Does the Ball family’s ‘Big Baller Brand’ skirt NCAA rules? Experts say yes, but LaVar Ball doesn’t care.

LaVar Ball sports one of his family's Big Baller Brand T-shirts during a game between Chino Hills and Bishop Montgomery.
(Josh Lefkowitz / Getty Images)

When Lonzo Ball warmed up for basketball practice at Pauley Pavilion earlier this week, the UCLA freshman wore red and black ankle socks emblazoned with “BBB.’’

That’s short for Big Baller Brand, the Chino Hills family’s apparel company that hawks $60 T-shirts and $100 hats through a website. Each letter represents a different Ball sibling: Lonzo and his UCLA-bound, high-school-aged brothers LiAngelo and LaMelo. The company’s social media pages call it the family’s “official brand.”

Their outspoken father, LaVar Ball, believes this is the start of a billion-dollar empire. But as UCLA faces Kentucky in a regional semifinal of the NCAA tournament on Friday in Memphis, Tenn., the apparel is challenging the NCAA’s longstanding ban on college athletes using their name and likeness to endorse or sell products.

“It’s going to start a ripple effect,” LaVar Ball said. “They’re going to have to wake up. I’m the perfect person to do this. Lonzo is so good and he can’t say, ‘OK, go get your Big Baller merch.’ He can’t say none of that. OK, he doesn’t have to say none of that. He can just wear it.”


Lonzo, a dynamic point guard who was the Pac-12 Conference freshman of the year, is projected as a top-two pick in June’s NBA draft. LaMelo drew national attention last month after scoring 92 points in a game for Chino Hills High — LiAngelo had 72 in a game in November — as the younger Ball brothers helped their high-scoring school team to 30 wins. More than 2.7 million people follow the trio’s Instagram accounts.

Like his brothers, Lonzo embraces the family business. He posted a selfie with LiAngelo and LaMelo — all wearing BBB T-shirts — for his more than 940,000 Instagram followers in September. The caption read: “Big Baller Brand.”

When the brothers opened Christmas gifts in December for a video posted on YouTube, they received piles of the clothing in a performance that resembled an advertisement. The entire family, including Lonzo, wore the apparel during recent interviews with CBS News and ESPN. And a photo of Lonzo and his brothers wearing BBB gear dominated the company’s website until the image was removed last month.

The site, which touts the merchandise as “inspired by the 3 Ball brothers,” still mentions the oldest brother.


“Lonzo, LiAngelo, and LaMelo Ball are basketball players with Championship pedigree,” it says.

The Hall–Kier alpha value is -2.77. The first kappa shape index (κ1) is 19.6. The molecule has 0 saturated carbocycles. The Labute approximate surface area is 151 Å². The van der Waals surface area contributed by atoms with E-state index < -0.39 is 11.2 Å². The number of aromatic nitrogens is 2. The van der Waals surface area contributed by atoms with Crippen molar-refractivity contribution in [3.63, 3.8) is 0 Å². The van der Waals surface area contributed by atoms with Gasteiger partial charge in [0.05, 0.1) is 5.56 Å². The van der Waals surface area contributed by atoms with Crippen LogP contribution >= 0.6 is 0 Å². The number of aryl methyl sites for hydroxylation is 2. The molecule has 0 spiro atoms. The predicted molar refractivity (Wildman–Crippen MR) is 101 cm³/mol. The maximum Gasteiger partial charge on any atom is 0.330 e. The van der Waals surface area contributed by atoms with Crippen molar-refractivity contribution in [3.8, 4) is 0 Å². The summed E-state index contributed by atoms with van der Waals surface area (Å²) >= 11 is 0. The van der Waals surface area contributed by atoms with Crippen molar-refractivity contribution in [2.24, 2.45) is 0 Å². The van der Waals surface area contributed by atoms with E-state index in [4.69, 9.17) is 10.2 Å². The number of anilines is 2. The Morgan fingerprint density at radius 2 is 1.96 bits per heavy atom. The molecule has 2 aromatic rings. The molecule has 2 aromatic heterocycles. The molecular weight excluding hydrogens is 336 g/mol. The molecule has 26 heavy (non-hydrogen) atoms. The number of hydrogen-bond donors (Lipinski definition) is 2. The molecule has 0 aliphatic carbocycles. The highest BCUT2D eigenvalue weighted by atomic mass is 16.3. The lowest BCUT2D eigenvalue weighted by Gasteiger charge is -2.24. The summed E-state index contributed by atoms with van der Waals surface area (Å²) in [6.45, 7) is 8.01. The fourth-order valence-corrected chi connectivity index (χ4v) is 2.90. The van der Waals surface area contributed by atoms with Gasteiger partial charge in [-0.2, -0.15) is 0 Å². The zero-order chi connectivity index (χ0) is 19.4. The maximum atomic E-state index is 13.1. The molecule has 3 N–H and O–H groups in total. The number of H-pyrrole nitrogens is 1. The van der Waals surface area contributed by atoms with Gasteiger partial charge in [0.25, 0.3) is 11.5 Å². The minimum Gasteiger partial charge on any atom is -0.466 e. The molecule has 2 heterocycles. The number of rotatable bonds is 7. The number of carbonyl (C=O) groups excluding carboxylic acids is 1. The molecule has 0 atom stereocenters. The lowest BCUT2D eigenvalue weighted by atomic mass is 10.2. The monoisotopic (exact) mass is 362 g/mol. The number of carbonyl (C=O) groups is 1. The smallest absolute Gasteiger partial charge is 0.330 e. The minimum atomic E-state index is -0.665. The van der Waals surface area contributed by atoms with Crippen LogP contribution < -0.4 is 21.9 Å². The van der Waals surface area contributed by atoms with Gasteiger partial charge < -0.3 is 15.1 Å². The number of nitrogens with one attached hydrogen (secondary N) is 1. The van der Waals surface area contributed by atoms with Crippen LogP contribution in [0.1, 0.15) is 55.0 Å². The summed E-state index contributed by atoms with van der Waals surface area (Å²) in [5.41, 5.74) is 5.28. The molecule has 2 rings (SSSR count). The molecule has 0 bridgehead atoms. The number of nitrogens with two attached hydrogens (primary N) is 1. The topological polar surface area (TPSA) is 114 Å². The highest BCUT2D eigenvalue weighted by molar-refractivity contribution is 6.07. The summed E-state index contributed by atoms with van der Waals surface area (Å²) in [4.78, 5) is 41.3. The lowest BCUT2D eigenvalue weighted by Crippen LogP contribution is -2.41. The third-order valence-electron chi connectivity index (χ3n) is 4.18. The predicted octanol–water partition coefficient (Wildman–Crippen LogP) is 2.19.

That could be a problem. NCAA bylaw bars using an athlete’s “name or picture to advertise, recommend, or promote, directly the sale of a commercial product or service of any kind.” The bylaw has been invoked repeatedly in recent years, including former Louisiana State football running back Leonard Fournette’s family halting apparel sales through a website after the NCAA learned of it.

“Clearly it’s in that violation spectrum for the NCAA,” said B. David Ridpath, a former college administrator who is professor of sports administration at Ohio University.

According to LaVar Ball, USC complained to UCLA about Lonzo’s inclusion in the picture in February before the teams met at Pauley Pavilion. The father thinks the Trojans were trying to sideline his son.


I’m not going to let the NCAA mess with something I’ve been doing. I’m not going to let them dictate or tell me what to do with my family things.

LaVar Ball

LaVar Ball cheers during a game last year when all three of his sons played together at Chino Hills High.
(Luis Sinco / Los Angeles Times)

A USC spokesman confirmed the school reached out to UCLA about the website; the Bruins told the Trojans they were already addressing it.

In a joint statement with UCLA, the NCAA said: “Like many schools, UCLA has frequently worked with the NCAA to determine what is and is not allowed within the member-adopted rules. While neither the NCAA nor UCLA will address details of a specific student-athlete’s situation, both are comfortable the appropriate measures have been taken to review the potential issues under NCAA rules and processes regarding Lonzo Ball. As is standard practice, both will continue to work together to monitor this matter.”